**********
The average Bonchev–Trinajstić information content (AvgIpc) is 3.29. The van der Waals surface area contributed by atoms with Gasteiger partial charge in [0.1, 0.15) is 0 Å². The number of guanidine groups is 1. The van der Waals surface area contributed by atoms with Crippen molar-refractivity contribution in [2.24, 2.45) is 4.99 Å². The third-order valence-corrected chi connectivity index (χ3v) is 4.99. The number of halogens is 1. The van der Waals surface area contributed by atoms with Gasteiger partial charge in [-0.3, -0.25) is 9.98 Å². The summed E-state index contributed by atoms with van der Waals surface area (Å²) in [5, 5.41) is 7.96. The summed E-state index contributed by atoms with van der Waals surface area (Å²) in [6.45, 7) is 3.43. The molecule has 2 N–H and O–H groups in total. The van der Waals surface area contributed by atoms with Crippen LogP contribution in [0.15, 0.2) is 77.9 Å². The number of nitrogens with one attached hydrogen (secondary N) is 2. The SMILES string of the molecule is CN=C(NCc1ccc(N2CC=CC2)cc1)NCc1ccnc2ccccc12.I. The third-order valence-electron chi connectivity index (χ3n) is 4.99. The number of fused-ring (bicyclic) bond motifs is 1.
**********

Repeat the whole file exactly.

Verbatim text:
The average Bonchev–Trinajstić information content (AvgIpc) is 3.29. The van der Waals surface area contributed by atoms with Gasteiger partial charge in [0.1, 0.15) is 0 Å². The number of guanidine groups is 1. The van der Waals surface area contributed by atoms with Crippen molar-refractivity contribution in [2.24, 2.45) is 4.99 Å². The third-order valence-corrected chi connectivity index (χ3v) is 4.99. The number of halogens is 1. The van der Waals surface area contributed by atoms with Gasteiger partial charge in [-0.3, -0.25) is 9.98 Å². The summed E-state index contributed by atoms with van der Waals surface area (Å²) in [5, 5.41) is 7.96. The summed E-state index contributed by atoms with van der Waals surface area (Å²) in [6.45, 7) is 3.43. The molecule has 2 N–H and O–H groups in total. The van der Waals surface area contributed by atoms with Crippen LogP contribution in [0.15, 0.2) is 77.9 Å². The number of nitrogens with one attached hydrogen (secondary N) is 2. The SMILES string of the molecule is CN=C(NCc1ccc(N2CC=CC2)cc1)NCc1ccnc2ccccc12.I. The third-order valence-electron chi connectivity index (χ3n) is 4.99. The number of fused-ring (bicyclic) bond motifs is 1.